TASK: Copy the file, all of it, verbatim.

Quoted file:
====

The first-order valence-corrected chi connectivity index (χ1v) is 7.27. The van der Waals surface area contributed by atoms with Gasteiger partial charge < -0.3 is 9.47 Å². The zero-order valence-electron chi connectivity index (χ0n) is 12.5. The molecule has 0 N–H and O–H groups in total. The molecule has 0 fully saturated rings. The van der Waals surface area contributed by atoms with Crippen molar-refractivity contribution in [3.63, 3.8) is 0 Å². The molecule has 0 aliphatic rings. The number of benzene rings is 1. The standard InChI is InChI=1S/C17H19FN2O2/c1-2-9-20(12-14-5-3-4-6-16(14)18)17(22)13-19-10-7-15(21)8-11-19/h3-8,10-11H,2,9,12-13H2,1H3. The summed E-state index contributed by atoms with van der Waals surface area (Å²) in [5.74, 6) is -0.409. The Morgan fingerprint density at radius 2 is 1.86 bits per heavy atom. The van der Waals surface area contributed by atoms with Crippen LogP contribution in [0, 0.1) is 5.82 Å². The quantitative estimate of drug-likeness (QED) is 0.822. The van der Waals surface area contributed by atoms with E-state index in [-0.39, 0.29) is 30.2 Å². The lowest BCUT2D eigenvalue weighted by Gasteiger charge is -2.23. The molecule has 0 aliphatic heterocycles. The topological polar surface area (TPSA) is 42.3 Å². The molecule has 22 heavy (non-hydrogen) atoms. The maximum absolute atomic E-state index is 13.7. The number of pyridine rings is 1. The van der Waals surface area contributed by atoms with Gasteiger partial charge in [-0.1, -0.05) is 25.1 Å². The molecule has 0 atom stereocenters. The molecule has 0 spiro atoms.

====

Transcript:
The first-order valence-corrected chi connectivity index (χ1v) is 7.27. The van der Waals surface area contributed by atoms with Gasteiger partial charge < -0.3 is 9.47 Å². The zero-order valence-electron chi connectivity index (χ0n) is 12.5. The molecule has 0 N–H and O–H groups in total. The molecule has 0 fully saturated rings. The van der Waals surface area contributed by atoms with Crippen molar-refractivity contribution in [3.63, 3.8) is 0 Å². The molecule has 0 aliphatic rings. The number of benzene rings is 1. The standard InChI is InChI=1S/C17H19FN2O2/c1-2-9-20(12-14-5-3-4-6-16(14)18)17(22)13-19-10-7-15(21)8-11-19/h3-8,10-11H,2,9,12-13H2,1H3. The summed E-state index contributed by atoms with van der Waals surface area (Å²) in [5.74, 6) is -0.409. The Morgan fingerprint density at radius 2 is 1.86 bits per heavy atom. The van der Waals surface area contributed by atoms with Crippen LogP contribution in [0, 0.1) is 5.82 Å². The quantitative estimate of drug-likeness (QED) is 0.822. The van der Waals surface area contributed by atoms with E-state index in [-0.39, 0.29) is 30.2 Å². The lowest BCUT2D eigenvalue weighted by Gasteiger charge is -2.23. The molecule has 0 aliphatic heterocycles. The topological polar surface area (TPSA) is 42.3 Å². The molecule has 22 heavy (non-hydrogen) atoms. The maximum absolute atomic E-state index is 13.7. The number of pyridine rings is 1. The van der Waals surface area contributed by atoms with Gasteiger partial charge in [-0.1, -0.05) is 25.1 Å². The molecule has 0 atom stereocenters. The molecule has 0 spiro atoms.